Reed has pledged that if elected, he would never seek the death penalty. "I've never had a burning desire to kill another human being," he said.
Reed has attacked fellow candidate Rosemary Lehmberg, the first assistant district attorney. He said that while he pushed District Attorney Ronnie Earle to present the case against then-U.S. Rep. Tom DeLay, R-Sugar Land, to a grand jury in 2005, Lehmberg advised Earle against it.and
Most recently, the 52-year-old Reed said that as part of the same investigation — into the use of corporate money in the 2002 Texas elections — he advised Earle that a dismissal agreement struck with four corporate defendants in the case was unethical. He warned that it could lead to charges that prosecutors illegally coerced or extorted money that the businesses agreed to give to an educational program as part of the deal.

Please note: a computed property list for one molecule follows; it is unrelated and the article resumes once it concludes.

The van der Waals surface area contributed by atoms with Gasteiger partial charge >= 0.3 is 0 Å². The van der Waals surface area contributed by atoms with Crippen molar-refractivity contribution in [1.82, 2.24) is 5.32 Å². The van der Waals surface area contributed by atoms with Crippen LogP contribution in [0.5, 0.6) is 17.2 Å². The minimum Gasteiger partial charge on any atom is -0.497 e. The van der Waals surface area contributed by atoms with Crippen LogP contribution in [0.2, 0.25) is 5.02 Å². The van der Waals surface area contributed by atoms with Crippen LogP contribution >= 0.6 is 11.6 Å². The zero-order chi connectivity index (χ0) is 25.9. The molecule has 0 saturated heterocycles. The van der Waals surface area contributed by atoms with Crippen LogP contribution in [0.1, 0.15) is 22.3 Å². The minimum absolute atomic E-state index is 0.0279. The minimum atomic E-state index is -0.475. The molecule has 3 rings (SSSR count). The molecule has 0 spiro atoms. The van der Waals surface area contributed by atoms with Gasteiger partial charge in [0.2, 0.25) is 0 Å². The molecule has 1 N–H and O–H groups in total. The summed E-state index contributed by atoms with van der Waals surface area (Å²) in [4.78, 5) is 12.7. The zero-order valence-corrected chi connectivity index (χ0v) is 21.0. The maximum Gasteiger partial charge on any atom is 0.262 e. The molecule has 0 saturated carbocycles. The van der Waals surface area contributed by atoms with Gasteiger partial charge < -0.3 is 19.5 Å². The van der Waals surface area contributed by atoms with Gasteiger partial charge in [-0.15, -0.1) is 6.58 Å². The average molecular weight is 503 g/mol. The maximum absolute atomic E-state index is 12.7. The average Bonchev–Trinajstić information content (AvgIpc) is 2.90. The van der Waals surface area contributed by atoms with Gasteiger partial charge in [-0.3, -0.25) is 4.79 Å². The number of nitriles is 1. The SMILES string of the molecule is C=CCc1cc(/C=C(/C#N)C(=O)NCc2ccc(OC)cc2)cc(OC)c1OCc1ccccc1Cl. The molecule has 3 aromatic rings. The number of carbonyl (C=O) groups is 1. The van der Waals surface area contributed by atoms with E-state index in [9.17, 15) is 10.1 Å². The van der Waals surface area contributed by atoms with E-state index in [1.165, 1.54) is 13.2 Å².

With the comments, Reed, who resigned as an assistant district attorney after speaking to reporters about the DeLay case, has emerged as the maverick in the field of contenders in the March 4 Democratic primary.
Sandy Leeds, a UT finance lecturer who in the early 1990s was a young prosecutor working under Reed in Dallas, said Reed stood out among lawyers for his integrity.
"Rick was a guy who I really respected," Leeds said. "He wasn't trying to put the most years on anyone that he could. He was trying to give them fair sentences."